There has been a decided shift in how Democrats talk about voter ID over the past few weeks, and new comments from former Attorney General Eric Holder illustrate the change.
Holder, who served under President Barack Obama, said Thursday he could support voter ID laws if they were administered fairly.
“What I oppose is the overly prescriptive way in which states — generally Republican states — have indicated that which is acceptable [as a form of ID],” Holder said in testimony before the House Administration Committee. “If you expand the number of things somebody can use to prove they are who they claim to be, I could support voter ID.”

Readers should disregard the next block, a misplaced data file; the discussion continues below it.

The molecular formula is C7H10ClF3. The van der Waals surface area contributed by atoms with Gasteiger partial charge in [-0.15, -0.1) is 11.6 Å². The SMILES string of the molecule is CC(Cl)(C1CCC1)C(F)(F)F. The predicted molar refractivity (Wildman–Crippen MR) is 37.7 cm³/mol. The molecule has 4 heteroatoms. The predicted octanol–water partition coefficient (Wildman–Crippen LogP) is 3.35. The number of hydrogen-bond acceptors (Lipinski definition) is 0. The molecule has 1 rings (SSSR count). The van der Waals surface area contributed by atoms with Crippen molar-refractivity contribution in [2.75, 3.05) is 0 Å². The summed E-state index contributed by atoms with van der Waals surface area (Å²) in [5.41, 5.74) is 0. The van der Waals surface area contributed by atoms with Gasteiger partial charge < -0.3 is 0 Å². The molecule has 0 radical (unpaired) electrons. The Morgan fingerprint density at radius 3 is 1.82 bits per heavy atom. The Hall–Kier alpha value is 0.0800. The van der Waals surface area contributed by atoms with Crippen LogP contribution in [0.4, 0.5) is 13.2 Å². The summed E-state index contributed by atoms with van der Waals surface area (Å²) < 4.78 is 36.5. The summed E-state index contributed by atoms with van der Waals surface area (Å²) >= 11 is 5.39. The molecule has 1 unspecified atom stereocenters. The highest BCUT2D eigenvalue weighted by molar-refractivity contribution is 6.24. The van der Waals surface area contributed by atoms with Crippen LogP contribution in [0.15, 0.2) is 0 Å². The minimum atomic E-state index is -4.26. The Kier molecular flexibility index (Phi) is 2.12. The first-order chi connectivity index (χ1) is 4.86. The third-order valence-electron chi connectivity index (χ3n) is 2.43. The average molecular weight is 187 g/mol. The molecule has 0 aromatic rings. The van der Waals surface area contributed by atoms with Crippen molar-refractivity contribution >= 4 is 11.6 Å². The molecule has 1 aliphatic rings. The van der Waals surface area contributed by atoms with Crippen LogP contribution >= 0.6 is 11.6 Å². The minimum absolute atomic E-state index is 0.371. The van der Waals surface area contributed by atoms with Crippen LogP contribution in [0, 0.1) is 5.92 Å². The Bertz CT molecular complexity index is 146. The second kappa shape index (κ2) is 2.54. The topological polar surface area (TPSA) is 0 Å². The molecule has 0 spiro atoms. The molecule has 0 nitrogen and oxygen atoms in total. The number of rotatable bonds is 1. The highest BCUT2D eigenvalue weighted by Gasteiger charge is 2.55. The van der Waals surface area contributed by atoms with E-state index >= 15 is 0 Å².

Holder reiterated that if the required IDs were made widely available, he “could see supporting voter ID measures.”
“But when you have that problem in Texas,” he said, “I’ve got problems with that.”
He was referring to Texas’s partisan use of its voter ID law, in which state Republicans made it illegal for college students to use their IDs to vote but allowed gun owners to use their gun permits to do so. This uneven application of voter ID has drawn the ire of Democrats who have then included voter ID laws more generally in the list of things that count as voter suppression.